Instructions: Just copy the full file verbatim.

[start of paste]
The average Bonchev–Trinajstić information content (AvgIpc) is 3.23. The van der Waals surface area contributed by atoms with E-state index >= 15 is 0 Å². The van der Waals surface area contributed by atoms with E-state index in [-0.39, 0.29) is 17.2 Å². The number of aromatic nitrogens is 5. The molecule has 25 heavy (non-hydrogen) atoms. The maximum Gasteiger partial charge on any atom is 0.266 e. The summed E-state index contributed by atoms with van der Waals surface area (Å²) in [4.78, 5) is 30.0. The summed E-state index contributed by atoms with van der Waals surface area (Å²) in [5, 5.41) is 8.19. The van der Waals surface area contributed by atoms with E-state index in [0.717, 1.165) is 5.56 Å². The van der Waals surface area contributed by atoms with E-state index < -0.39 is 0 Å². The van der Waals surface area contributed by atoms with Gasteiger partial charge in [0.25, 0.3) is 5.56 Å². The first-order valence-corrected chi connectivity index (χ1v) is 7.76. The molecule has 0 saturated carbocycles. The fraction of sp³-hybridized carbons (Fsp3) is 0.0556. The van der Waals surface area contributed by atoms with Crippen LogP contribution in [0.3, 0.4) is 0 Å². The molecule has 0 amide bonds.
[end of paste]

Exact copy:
The average Bonchev–Trinajstić information content (AvgIpc) is 3.23. The van der Waals surface area contributed by atoms with E-state index >= 15 is 0 Å². The van der Waals surface area contributed by atoms with E-state index in [-0.39, 0.29) is 17.2 Å². The number of aromatic nitrogens is 5. The molecule has 25 heavy (non-hydrogen) atoms. The maximum Gasteiger partial charge on any atom is 0.266 e. The summed E-state index contributed by atoms with van der Waals surface area (Å²) in [4.78, 5) is 30.0. The summed E-state index contributed by atoms with van der Waals surface area (Å²) in [5, 5.41) is 8.19. The van der Waals surface area contributed by atoms with E-state index in [0.717, 1.165) is 5.56 Å². The van der Waals surface area contributed by atoms with E-state index < -0.39 is 0 Å². The van der Waals surface area contributed by atoms with Gasteiger partial charge in [0.25, 0.3) is 5.56 Å². The first-order valence-corrected chi connectivity index (χ1v) is 7.76. The molecule has 0 saturated carbocycles. The fraction of sp³-hybridized carbons (Fsp3) is 0.0556. The van der Waals surface area contributed by atoms with Crippen LogP contribution in [0.3, 0.4) is 0 Å². The molecule has 0 amide bonds.